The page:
“I am so angry and heartbroken over what is happening in our nation — more specifically what is happening in the Black community. I have sat back quietly for too long as I didn’t want to offend my white friends and family. In my mind, I thought I didn’t have to speak up because Black people aren’t being murdered here in our streets, so what do I know. BUT I DO KNOW! Racism exists here and everywhere.
I can no longer remain quiet. Racism is real.
What people of color have endured for generations literally leaves me speechless. I have seen too many videos of black people crying out for mercy, begging not to die at the hands of officers. Asking for help only to get murdered (that’s what it is…murder). So hearing about Ahmaud, then Mr. Cooper, and lastly George Floyd all within a month rocked me to my core – it was all too much, TOO MUCH. I honestly couldn’t watch the video of George because it just felt wrong to watch another mother’s son being murdered as he cried out for her.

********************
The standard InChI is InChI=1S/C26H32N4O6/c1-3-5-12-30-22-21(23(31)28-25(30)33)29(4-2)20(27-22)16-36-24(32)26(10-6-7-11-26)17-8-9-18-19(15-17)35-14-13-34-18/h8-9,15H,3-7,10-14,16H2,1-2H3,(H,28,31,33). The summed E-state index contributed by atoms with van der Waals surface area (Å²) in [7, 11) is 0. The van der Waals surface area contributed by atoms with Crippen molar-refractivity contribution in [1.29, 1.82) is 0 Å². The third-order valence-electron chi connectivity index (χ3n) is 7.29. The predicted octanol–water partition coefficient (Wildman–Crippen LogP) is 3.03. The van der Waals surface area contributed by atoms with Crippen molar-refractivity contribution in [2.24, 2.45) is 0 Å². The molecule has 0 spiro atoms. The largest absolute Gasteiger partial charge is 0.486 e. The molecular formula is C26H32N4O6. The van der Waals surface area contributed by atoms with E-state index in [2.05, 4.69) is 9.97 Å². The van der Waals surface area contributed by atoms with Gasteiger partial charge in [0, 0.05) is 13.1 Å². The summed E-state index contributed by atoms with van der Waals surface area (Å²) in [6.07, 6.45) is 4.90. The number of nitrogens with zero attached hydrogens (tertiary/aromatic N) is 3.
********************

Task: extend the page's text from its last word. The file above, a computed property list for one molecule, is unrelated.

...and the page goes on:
I remember when I found out we were having a boy, my first thought was there is a very real possibility he will be treated differently than his half-brothers. Not by us of course, but by society. His half-brothers would be considered white and he would be considered black. I remember laying in bed one night and looking over to my husband, and I said, ‘You know there are different rules for black boys.’ Honestly, at that moment, I am not really sure if he even knew what I meant. It’s not his fault either; we live in a relatively small town in California, and while racism exists everywhere, it’s not as obvious here as it is in the south. But it’s here.
As I watched videos and read posts about Ahmaud Arbery, I wondered, ‘Why this again? I don’t want this life for my son.’ I thought maybe Declan would be ‘light-skinned’ enough to be mistaken as white instead of black. The overwhelming guilt I immediately felt made me sick. Was I ashamed of being black?
The answer is NO, but I grew up believing I should be.
I guess a little back story is due. I grew up in a very not diverse town in California. While California itself is diverse, my small town Arroyo Grande was mostly white. I am a bi-racial woman who was raised by my single white mom. I grew up having a very close relationship with my extended family: grandparents, aunts, uncles, and cousins who are all also white.
So, to say I was lacking the influence of the ‘black culture’ in my life would be a HUGE understatement. My mom did her best, but with a mainly white community, my father not in the picture, and his family all back East, she didn’t have much help in that area.